PIONEERING technology which translates sign language into text is being developed by Scottish scientists in a major boost for people suffering from speech and hearing difficulties.
The new software – the first of its kind in the world – has been developed for use on portable devices, such as smartphones, and will allow users to turn sign language into words. Users will even be able to customise the sign language to their own specific needs.
The Aberdeen University scientists behind the breakthrough claim the technology has the potential to transform how sign language users – from the profoundly deaf to those who have lost hearing in later life – will be able to communicate.
The Portable Sign Language Translator (PSLT ) has been developed by computing scientists at Technabling, a spin-out from Aberdeen University. The PSLT recognises sign language using a small camera which can be integrated in most mobile devices, such as smartphones, tablet Pcs and netbooks, and then renders it as text displayed on the device’s main screen.
Dr Ernesto Compatangelo, a lecturer in computing science who is director of Technabling, said: “The aim of the technology is to empower sign language users by enabling them to overcome the communication challenges they can experience, through portable technology.
“The user signs into a standard camera integrated into a laptop, netbook, Smartphone or other portable device such as a tablet. Their signs are immediately translated into text which can be read by the person they are conversing with.
“The intent is to develop an application – an “app” in Smartphone terms – that is easily accessible and could be used on different devices.”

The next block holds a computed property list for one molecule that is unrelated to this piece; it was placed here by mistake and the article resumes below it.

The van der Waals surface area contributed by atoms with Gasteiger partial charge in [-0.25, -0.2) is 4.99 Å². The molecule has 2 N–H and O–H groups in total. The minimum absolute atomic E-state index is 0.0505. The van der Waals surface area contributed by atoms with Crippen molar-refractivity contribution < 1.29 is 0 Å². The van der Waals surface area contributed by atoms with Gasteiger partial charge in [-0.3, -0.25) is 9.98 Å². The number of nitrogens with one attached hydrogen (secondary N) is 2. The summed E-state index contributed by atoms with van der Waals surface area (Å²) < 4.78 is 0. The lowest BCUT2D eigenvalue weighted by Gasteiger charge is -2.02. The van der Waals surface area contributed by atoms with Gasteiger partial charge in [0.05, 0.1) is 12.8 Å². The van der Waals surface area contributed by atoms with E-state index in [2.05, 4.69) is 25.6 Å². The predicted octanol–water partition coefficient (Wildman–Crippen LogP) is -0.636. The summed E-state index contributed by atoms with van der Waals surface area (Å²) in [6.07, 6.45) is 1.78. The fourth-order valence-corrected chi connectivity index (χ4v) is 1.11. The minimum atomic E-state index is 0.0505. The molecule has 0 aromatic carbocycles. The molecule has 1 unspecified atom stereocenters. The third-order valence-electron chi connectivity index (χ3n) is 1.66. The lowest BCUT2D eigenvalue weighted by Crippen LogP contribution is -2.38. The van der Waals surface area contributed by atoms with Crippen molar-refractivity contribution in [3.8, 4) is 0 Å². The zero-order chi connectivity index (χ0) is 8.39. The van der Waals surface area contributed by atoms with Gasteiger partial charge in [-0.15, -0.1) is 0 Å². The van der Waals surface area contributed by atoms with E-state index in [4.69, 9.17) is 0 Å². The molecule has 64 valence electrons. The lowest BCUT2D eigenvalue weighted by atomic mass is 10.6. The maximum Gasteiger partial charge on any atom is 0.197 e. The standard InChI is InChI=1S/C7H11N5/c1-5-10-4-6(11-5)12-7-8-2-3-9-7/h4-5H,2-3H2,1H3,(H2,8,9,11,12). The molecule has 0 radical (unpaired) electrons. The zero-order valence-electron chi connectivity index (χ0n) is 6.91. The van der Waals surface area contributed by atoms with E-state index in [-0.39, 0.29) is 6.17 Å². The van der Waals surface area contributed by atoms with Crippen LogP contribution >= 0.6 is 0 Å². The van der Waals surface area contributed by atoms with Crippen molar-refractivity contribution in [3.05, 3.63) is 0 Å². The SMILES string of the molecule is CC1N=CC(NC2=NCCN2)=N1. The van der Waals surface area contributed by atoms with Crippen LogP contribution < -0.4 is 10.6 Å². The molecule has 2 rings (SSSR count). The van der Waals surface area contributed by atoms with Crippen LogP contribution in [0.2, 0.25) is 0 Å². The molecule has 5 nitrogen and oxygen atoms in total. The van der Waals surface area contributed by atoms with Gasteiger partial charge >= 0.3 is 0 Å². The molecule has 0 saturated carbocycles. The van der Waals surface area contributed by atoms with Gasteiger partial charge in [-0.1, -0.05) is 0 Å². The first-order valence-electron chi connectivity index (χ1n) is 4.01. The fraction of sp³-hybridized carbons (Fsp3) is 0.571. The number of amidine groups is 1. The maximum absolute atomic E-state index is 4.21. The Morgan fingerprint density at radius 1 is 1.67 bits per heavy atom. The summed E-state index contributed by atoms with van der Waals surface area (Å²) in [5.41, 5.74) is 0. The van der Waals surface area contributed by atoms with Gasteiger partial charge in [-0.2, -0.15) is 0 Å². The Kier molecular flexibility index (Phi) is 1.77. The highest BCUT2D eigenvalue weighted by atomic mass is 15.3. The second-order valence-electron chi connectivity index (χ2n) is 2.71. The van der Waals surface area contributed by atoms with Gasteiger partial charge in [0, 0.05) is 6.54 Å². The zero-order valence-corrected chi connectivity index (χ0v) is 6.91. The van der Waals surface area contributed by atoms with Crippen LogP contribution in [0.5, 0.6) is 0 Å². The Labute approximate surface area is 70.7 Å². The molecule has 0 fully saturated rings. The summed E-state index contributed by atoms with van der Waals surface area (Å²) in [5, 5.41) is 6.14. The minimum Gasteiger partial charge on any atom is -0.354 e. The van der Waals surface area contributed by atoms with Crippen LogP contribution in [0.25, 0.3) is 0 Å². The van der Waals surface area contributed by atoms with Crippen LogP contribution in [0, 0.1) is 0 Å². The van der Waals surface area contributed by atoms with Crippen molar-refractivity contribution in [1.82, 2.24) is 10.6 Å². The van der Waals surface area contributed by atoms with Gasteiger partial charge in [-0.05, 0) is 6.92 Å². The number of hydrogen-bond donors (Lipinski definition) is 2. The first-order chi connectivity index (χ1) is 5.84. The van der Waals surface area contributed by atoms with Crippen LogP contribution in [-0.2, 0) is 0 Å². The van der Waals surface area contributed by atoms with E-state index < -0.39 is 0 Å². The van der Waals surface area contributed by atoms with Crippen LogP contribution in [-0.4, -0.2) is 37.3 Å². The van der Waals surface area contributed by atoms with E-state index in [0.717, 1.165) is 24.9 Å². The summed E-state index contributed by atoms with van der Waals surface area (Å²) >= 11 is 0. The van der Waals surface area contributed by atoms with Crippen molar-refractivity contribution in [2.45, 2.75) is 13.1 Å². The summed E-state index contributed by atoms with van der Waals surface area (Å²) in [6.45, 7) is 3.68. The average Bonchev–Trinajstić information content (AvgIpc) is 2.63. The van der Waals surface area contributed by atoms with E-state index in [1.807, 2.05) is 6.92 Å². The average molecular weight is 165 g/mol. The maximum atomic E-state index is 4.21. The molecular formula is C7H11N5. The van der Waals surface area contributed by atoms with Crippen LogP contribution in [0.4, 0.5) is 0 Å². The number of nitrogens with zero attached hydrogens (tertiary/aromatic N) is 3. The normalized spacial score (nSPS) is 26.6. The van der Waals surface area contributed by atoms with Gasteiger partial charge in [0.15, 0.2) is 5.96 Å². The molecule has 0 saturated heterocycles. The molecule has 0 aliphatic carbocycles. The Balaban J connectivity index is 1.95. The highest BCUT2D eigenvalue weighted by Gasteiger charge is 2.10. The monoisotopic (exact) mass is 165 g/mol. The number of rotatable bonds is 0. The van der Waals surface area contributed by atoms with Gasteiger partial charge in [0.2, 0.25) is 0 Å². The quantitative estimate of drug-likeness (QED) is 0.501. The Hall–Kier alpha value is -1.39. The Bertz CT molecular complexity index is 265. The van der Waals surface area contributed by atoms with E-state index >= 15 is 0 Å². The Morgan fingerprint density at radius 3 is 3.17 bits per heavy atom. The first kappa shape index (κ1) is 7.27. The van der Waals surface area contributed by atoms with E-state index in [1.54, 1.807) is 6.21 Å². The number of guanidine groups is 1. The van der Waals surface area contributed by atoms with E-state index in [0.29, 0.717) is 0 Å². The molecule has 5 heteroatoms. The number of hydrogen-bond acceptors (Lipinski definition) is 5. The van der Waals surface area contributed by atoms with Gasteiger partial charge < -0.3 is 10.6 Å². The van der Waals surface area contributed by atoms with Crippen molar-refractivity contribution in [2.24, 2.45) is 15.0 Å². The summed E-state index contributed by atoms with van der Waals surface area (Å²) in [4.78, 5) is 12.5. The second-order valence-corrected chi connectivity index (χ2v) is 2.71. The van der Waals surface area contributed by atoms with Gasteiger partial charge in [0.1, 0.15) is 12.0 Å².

He said the PSLT technology had the potential to be used with a range of sign languages including British Sign Language (BSL) and Makaton. More than 50,000 people with speech problems use BSL as their first or preferred language.
Dr Compatangelo said: “One of the most innovative and exciting aspects of the technology, is that it allows sign language users to actually develop their own signs for concepts and terms they need to have in their vocabulary, but they may not have been able to express easily when using BSL.”
The research is being funded by the UK Department for Business, Innovation and Skills to enhance the lives of deaf people with special emphasis in benefiting young people who are either in education or training.
A spokesman for Technabling said: “As a learning tool, the PSLT can be easily and effectively used by those who are learning to sign. So far, these learners needed a sign language expert in front of them to check that they were able to sign correctly. This is a problem, due to the scarce availability of sign language experts and to the consequent cost of such training.
“The PSLT can replace the human expert in many occasions, allowing learners to practice sign language whenever and wherever they like, driving costs substantially down.”
A university spokeswoman said: “Scientists on the project are now encouraging sign language users from Aberdeen city and shire to get in touch to become involved with its ongoing development. It is anticipated that the technology will be available as a product by next year.”